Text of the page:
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The Ionian

The Student News Site of Iona University

The Ionian

The Student News Site of Iona University

The Ionian

The entrepreneurial spirit soars at the 2024 Iona Innovation Challenge Kickoff

Photo taken by Eileen Cordero. A panel of past IIC participants and Hynes Institute staff speak about the value of the Iona Innovation Challenge for transforming a business idea into reality.

On Feb. 8, the Hynes Institute for Entrepreneurship and Innovation was bustling with activity as the 2024 Iona Innovation Challenge (IIC) Kickoff started. Students from a variety of majors and interests gathered to learn how to transform their diverse set of ideas into reality through IIC.  

The Iona Innovation Challenge is a “Shark Tank” like, multi-month competition that gives Iona students the opportunity to present a solution that addresses a real-world problem.  

The competition is divided into three milestones for student participants to complete: a 1-minute video pitch, an executive summary and a pitch slide deck. Once these milestones are completed, finalists will be able to present at the IIC Final Pitch Event to a panel of entrepreneurs in May for a chance to win six different cash prizes totaling $11,000. 

Cash prizes are not the only benefit of IIC either. During the kickoff, students were able to connect with mentors such as the keynote speaker, owner of the wedding planning service Simply Loved Weddings and Iona alum, Charissa O’Connor ’16.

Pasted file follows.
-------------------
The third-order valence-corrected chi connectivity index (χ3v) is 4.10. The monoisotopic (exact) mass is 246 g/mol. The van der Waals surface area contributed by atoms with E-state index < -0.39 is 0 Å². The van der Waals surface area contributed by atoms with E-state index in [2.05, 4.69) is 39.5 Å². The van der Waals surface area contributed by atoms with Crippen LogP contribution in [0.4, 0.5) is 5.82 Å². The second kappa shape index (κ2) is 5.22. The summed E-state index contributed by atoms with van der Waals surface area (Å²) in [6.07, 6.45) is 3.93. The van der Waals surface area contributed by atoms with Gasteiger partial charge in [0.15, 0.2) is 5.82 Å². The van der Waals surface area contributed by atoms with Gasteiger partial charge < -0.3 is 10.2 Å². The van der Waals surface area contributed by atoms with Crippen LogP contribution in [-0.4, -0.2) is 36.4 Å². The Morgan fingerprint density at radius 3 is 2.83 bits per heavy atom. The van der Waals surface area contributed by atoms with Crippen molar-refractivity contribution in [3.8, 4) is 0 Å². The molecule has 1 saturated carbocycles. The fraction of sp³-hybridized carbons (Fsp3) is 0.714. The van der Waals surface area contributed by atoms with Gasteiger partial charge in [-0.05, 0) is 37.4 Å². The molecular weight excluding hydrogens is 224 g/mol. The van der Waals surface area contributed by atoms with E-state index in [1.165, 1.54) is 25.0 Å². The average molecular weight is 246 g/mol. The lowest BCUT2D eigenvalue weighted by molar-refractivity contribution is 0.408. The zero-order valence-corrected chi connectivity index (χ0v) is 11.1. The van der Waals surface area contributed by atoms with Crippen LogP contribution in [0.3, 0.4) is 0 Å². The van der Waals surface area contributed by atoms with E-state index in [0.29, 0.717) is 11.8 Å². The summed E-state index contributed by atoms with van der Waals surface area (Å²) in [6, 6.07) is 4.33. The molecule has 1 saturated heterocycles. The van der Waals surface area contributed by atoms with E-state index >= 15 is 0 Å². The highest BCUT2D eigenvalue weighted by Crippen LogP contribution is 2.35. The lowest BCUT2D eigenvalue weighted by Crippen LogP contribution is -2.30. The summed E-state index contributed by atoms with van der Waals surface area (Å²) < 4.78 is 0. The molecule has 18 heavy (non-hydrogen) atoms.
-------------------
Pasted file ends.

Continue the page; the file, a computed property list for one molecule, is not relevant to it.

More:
A guest speaker panel moderated by Student Engagement Coordinator Riana Khan provided a glimpse of what to expect from IIC. The panel consisted of past IIC participants and faculty from the Hynes Institute Experts-in-Residence (EIR) team and answered student questions.  

One of the panelists was 2022 IIC First Place Winner Lazar Paroski ’25. Paroski encouraged students to follow the guidance of personal passion and be aware of the value every perspective has for an idea. “Be patient. You have a unique perspective to contribute. Trust your teammate with the areas of strength they are confident in,” remarks Paroski.  

After the panel, students were able to network with other students and mentors at the event. While some students already had ideas in mind, many were still thinking about an idea to submit for IIC. Assistant Director at the Hynes Institute Marisol Chappell reassures students that it is often the case that an idea is brought to life through multiple people working together. 

“It’s alright if you do not have an idea. Walk around, find other students with ideas you want to collaborate with. Pool your skills together to make an idea you believe in reality,” Chappell says.  

While students can enter as an individual in IIC, it is often the case that harmonious teams elevate an idea to the furthest extent. Every year, the competition fosters a collaborative spirit that brings together students with different expertise to make an idea reality. As an idea is developed in IIC, students rely upon a network of mentors and peers to realize their vision, as Eileen Cordero ’25 emphasizes. 

Without realizing, you’re just doing it. You have a support system to help you and people cheering you on,” Cordero explains, “Being able to take a leap of faith with a definite support system is reassuring.” 

There is still time to participate in IIC! Submit a 1-minute pitch video for Milestone 1 by Feb. 25, 11:59 p.m. to be entered into the competition. “Take the leap of faith and give your idea a shot. You never know what can come out of it. Just trust yourself,” says Aidan Rodriguez ’26 to students with doubts about participating in IIC.

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Adrian Vazquez, Assistant News Editor

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